Bitcoin Mining Explained
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Bitcoin mining is the process in which blocks get validated and added to the blockchain.

What are Bitcoin Miners?

Bitcoin miners are really just specialized nodes running mining software. Their role is to enforce the rules of the Bitcoin protocol and to place transactions into groups called “blocks.” To create blocks, miners take transactions out of the mempool—the holding area for all pending transactions–and then decide which transactions they will include in the next block build and publish to the time chain or ledger. When creating blocks, miners often look at the transaction fee attached to a tx. The higher the transaction fee, the more likely the miner is to include the transaction in the next block.

How are Blocks Added to the Blockchain?

The next block is found when a miner finds the answer to a proof-of-work puzzle, or in other words, a complex math problem. Once a miner finds a valid solution (when the miner generates a hash that is less than the network's difficulty target), the miner broadcasts that he has already solved the puzzle to the other nodes supporting the network. The competing nodes validate whether the block is valid or not and if so they proceed to start attempting to solve the next puzzle. Nodes will build the new block on this version of the blockchain because it has the longest proof-of-work associated with it.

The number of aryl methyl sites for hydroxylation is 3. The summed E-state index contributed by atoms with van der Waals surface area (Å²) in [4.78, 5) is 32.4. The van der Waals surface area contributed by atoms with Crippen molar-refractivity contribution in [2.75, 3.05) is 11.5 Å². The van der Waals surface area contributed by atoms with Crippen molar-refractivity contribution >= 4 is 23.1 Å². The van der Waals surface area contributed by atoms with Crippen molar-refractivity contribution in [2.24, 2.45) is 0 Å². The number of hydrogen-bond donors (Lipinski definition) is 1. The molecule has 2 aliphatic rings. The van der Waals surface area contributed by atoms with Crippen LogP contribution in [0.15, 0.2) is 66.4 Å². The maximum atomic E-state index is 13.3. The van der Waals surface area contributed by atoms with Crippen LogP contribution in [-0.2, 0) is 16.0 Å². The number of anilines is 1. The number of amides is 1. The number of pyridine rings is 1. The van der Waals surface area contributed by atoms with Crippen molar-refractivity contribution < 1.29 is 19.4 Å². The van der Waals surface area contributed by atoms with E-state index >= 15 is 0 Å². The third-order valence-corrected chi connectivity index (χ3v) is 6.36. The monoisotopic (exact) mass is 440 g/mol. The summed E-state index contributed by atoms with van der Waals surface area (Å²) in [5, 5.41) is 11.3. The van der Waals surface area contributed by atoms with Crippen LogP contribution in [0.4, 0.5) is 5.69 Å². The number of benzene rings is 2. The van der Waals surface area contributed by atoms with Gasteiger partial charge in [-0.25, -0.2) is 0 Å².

It is important to repeat that a block is only valid when the other nodes supporting the network agree that the miner who proposed the block has only included valid (truthful) transactions into the block and has found a valid solution to the proof-of-work puzzle. If these requirements are fulfilled, then the node that is validating the block broadcasts this information to the other nodes in the network so that they can update their copy of the blockchain to include the latest block that has been discovered.

What is a Block Reward?

The miner that successfully found the block that other nodes are adding to their copy of the blockchain receives a payment for their work called a “block reward.” The block reward is a diminishing subsidy designed to bootstrap the network until transaction fees are large enough to sustain the miners operational cost. Currently worth 6.25 BSV plus the total amount of transaction fees included in the block (which is why miners give transactions with larger transaction fees priority when they create blocks).

The block reward is distributed to the miner or mining pool (a group of miners working together to discover blocks) after 100 additional blocks have been found; this is so there can be a high degree of certainty regarding whether the block they added to the chain is actually valid, and leaves time for any potential oversights to be corrected.

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